They are one of around 60 factory workers at Quorn’s Billingham factory, near Middlesbrough, who are on indefinite strike to get better pay. 

“The effect on me personally has been exhausting honestly,” they say. “The cost has been enormous, we’ve all lost a massive amount of money, the financial support and donations from Unite and fellow union members has been a huge source of support but obviously it isn’t as good as being at work.” 

The strikers originally asked for a pay rise of 9 per cent, but as the weeks have passed, they’ve now offered to settle at 6 per cent.

With the Christmas countdown well underway, it’s looking less likely there will be full stockings under the tree. “Christmas has been scaled back for most of us, I’ve had to hold off on buying presents for friends and family and most likely won’t be able to this year.

“But we’re willing to put up with significant discomfort and miserable cold to make our bosses listen to us.”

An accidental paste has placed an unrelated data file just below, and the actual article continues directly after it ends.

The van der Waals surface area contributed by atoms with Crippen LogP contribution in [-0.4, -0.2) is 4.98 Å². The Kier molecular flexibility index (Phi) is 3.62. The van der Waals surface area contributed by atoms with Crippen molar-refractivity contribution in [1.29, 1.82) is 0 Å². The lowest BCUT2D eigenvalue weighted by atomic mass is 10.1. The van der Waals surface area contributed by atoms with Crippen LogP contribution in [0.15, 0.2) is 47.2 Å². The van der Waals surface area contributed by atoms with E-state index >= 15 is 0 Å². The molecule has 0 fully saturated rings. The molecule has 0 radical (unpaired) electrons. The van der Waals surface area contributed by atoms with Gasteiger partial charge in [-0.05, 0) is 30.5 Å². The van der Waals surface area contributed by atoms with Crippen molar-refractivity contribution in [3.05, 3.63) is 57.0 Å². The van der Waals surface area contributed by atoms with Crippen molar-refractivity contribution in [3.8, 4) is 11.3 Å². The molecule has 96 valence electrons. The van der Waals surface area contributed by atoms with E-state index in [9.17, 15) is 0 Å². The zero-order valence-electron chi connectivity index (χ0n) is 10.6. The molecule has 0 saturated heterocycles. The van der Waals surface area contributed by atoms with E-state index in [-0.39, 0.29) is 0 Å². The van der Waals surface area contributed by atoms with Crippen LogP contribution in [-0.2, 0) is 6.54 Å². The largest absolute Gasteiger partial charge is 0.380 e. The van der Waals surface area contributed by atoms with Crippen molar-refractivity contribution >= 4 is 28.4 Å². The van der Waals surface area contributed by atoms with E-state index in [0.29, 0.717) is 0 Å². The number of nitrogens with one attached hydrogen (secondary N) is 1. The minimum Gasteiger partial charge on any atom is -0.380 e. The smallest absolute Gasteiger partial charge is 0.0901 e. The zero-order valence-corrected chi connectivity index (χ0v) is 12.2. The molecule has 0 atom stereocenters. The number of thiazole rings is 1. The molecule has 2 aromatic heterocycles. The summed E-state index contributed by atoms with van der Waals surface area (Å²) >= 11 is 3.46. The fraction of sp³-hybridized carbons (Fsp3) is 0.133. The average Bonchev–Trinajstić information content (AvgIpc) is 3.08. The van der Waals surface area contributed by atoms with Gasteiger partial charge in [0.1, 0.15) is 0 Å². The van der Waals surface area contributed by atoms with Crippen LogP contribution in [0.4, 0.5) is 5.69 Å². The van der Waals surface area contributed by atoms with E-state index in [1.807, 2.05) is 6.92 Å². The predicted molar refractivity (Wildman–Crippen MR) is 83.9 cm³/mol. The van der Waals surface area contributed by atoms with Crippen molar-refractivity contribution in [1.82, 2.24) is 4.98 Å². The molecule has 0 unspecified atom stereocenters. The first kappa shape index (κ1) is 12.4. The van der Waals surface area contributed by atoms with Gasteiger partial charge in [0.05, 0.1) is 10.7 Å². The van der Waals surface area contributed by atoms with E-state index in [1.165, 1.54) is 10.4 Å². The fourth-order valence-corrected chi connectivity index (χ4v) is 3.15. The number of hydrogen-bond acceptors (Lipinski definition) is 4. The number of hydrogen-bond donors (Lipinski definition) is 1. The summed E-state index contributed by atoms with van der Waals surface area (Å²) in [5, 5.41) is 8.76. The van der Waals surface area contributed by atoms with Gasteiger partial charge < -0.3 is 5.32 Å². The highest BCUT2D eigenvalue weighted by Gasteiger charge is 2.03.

And let’s not forget that the public are having a rough time as a result of it. While Quorn has reassured its customers there will not be a shortage of the vegetarian meat-substitute, it is indisputable that postal, train and NHS strikes have, or will, cause immense disruption. 

Paramedics who are set to strike have admitted that there may not be ambulances available to go to any call-outs other than “life threatening” ones, meaning elderly people who fall, will just have to wait. Though, they stress, this is frequently the situation anyway, such is the NHS staffing crisis. 

So why are they doing it? Putting themselves, and the public, through a festive season that has already been hit by soaring energy bills, freezing temperatures and eye-wateringly expensive groceries.

“It’s horrible to think about the impact of this strike on our clients,” says Shelter worker Carys Lennon, hands in mittens on an east London picket line. “But the fact of the matter is, if we don’t do something now, my colleagues and myself can’t afford to stay working here. And if no one works here, our clients won’t get the help they need.”